Six Bills Would Expand Choice in Vermont

Published May 1, 2003
Suit Aims to Open Choice to Religious Schools

Although the U.S. Supreme Court’s June 2002 ruling in the Zelman case upheld the inclusion of religious schools in the Cleveland voucher program, the Vermont Department of Education continues to bar religious schools from the Green Mountain State’s much older voucher program, called “tuitioning.”

The state supreme court ruled in 1999 that tuitioning to religious schools is unconstitutional in Vermont because Vermont’s constitution is more restrictive than the federal constitution on issues of church and state.

On March 20, Richard Komer, a lawyer with the Institute for Justice, a public interest law firm, announced the filing of a federal lawsuit aimed at overturning the 1999 ruling and reinstating religious schools in the tuitioning program. The suit was filed on behalf of three Vermont families who were denied tuitioning funds for religious schools.

“Vermont’s tuitioning program offers school choice to everyone except parents who choose religious schools,” said Komer. “The program should nto favor religion, but it can’t discriminate against religion either.”

According to the Institute, barring parents from selecting religious schools in the tuitioning program is a violation of the parents’ First Amendment rights to freedom of religion and speech, and of the 14th Amendment’s Equal Protection Clause.

Six bills introduced in the 2003 session of the Vermont legislature would expand parental choice in education:

H. 57 — Special Education Vouchers: Sponsored by Rep. Carl Haas, this bill would create a Rutland and Chittenden County demonstration program where local school districts would give vouchers to special education students to attend other public or independent schools.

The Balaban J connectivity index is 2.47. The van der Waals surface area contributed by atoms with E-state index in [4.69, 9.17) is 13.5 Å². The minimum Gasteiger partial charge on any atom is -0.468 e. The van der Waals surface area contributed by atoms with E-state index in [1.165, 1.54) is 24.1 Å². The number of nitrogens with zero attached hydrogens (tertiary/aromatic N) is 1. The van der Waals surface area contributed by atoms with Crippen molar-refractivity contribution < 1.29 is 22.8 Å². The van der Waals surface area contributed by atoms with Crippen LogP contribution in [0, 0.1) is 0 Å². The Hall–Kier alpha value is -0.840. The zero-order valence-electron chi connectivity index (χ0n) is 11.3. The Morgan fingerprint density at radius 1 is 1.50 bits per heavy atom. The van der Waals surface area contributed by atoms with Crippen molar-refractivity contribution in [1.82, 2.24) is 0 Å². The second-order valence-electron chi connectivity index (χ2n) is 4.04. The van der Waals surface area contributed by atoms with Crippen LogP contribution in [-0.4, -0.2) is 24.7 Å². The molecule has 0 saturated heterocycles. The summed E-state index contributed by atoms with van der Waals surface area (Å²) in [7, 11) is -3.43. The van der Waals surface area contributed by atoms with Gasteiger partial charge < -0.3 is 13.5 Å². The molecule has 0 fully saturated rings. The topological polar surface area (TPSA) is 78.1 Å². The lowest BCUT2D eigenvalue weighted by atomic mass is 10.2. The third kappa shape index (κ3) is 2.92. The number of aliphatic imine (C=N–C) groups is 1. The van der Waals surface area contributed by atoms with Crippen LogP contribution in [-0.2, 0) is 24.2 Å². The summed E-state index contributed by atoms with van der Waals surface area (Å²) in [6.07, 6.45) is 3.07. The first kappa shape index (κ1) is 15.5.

H. 77 — Charter Schools: Sponsored by Rep. Frank Mazur, this bill would authorize school districts, the State Board of Education, the University of Vermont, or a state college to create charter schools.

S. 121 — Public School Choice: Sponsored by Sens. Hull Maynard, Kevin Mullin, and Mark Shepard, this bill would require districts to pay 90 percent of the general state support grant to other public schools chosen by parents.

H. 198 — Tax Credit for Educational Assistance Organizations: Sponsored by Rep. Harvey Otterman and 14 others, this bill would authorize a 50 percent tax credit for contributions to organizations that award means-tested tuition scholarships to students attending private schools. Individual credits would be capped at $10,000 and corporate credits would be capped at $100,000.

H. 235 — Tax Credit for Home Schooling: Sponsored by Rep. Harvey Otterman and 17 others, this bill would authorize a tax credit of up to $500 a year per child for educational expenses related to home schooling.

H. 262 — “The Chittenden Bill”: Sponsored by Rep. Harvey Otterman, this bill would allow a school board to tuition pupils to independent faith-based schools, a practice struck down by the Vermont Supreme Court in 1999.